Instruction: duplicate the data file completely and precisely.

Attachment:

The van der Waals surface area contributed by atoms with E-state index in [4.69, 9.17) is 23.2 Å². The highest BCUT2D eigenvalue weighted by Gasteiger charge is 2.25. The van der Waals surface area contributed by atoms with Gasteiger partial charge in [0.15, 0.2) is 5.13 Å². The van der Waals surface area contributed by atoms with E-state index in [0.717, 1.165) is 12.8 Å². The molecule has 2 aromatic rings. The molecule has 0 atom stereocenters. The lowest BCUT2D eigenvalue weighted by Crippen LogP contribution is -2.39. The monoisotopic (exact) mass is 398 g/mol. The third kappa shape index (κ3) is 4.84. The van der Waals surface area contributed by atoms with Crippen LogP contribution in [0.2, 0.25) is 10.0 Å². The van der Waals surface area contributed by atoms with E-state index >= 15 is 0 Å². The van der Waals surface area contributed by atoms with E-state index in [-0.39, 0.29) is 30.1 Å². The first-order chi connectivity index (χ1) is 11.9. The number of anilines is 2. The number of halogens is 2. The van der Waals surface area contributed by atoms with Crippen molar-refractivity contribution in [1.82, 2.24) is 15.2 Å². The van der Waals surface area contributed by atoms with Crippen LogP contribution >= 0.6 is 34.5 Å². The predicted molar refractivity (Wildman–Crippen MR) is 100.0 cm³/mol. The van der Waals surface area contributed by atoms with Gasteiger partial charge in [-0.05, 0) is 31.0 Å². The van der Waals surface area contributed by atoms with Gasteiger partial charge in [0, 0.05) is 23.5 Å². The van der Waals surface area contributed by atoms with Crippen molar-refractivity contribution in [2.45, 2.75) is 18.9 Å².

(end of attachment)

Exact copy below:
The van der Waals surface area contributed by atoms with E-state index in [4.69, 9.17) is 23.2 Å². The highest BCUT2D eigenvalue weighted by Gasteiger charge is 2.25. The van der Waals surface area contributed by atoms with Gasteiger partial charge in [0.15, 0.2) is 5.13 Å². The van der Waals surface area contributed by atoms with E-state index in [0.717, 1.165) is 12.8 Å². The molecule has 2 aromatic rings. The molecule has 0 atom stereocenters. The lowest BCUT2D eigenvalue weighted by Crippen LogP contribution is -2.39. The monoisotopic (exact) mass is 398 g/mol. The third kappa shape index (κ3) is 4.84. The van der Waals surface area contributed by atoms with Crippen LogP contribution in [0.2, 0.25) is 10.0 Å². The van der Waals surface area contributed by atoms with E-state index >= 15 is 0 Å². The van der Waals surface area contributed by atoms with E-state index in [-0.39, 0.29) is 30.1 Å². The first-order chi connectivity index (χ1) is 11.9. The number of anilines is 2. The number of halogens is 2. The van der Waals surface area contributed by atoms with Crippen molar-refractivity contribution in [1.82, 2.24) is 15.2 Å². The van der Waals surface area contributed by atoms with Crippen LogP contribution >= 0.6 is 34.5 Å². The predicted molar refractivity (Wildman–Crippen MR) is 100.0 cm³/mol. The van der Waals surface area contributed by atoms with Gasteiger partial charge in [-0.05, 0) is 31.0 Å². The van der Waals surface area contributed by atoms with Gasteiger partial charge in [0, 0.05) is 23.5 Å². The van der Waals surface area contributed by atoms with Crippen molar-refractivity contribution in [2.45, 2.75) is 18.9 Å².